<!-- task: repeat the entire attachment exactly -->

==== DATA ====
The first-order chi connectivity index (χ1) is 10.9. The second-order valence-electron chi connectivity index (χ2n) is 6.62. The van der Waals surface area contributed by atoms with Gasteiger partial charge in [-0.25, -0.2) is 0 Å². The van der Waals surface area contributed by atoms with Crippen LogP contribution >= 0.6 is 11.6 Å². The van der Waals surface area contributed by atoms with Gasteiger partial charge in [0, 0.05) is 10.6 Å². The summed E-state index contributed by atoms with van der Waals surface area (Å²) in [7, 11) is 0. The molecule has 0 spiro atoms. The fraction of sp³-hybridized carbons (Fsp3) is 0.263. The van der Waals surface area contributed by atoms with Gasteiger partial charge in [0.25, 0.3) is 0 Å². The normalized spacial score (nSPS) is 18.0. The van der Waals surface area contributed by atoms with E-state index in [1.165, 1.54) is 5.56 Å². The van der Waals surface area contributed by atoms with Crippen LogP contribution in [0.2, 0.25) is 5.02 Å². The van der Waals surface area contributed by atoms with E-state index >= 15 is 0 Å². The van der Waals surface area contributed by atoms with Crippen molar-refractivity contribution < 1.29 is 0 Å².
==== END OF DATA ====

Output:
The first-order chi connectivity index (χ1) is 10.9. The second-order valence-electron chi connectivity index (χ2n) is 6.62. The van der Waals surface area contributed by atoms with Gasteiger partial charge in [-0.25, -0.2) is 0 Å². The van der Waals surface area contributed by atoms with Crippen LogP contribution >= 0.6 is 11.6 Å². The van der Waals surface area contributed by atoms with Gasteiger partial charge in [0, 0.05) is 10.6 Å². The summed E-state index contributed by atoms with van der Waals surface area (Å²) in [7, 11) is 0. The molecule has 0 spiro atoms. The fraction of sp³-hybridized carbons (Fsp3) is 0.263. The van der Waals surface area contributed by atoms with Gasteiger partial charge in [0.25, 0.3) is 0 Å². The normalized spacial score (nSPS) is 18.0. The van der Waals surface area contributed by atoms with E-state index in [1.165, 1.54) is 5.56 Å². The van der Waals surface area contributed by atoms with Crippen LogP contribution in [0.2, 0.25) is 5.02 Å². The van der Waals surface area contributed by atoms with E-state index >= 15 is 0 Å². The van der Waals surface area contributed by atoms with Crippen molar-refractivity contribution < 1.29 is 0 Å².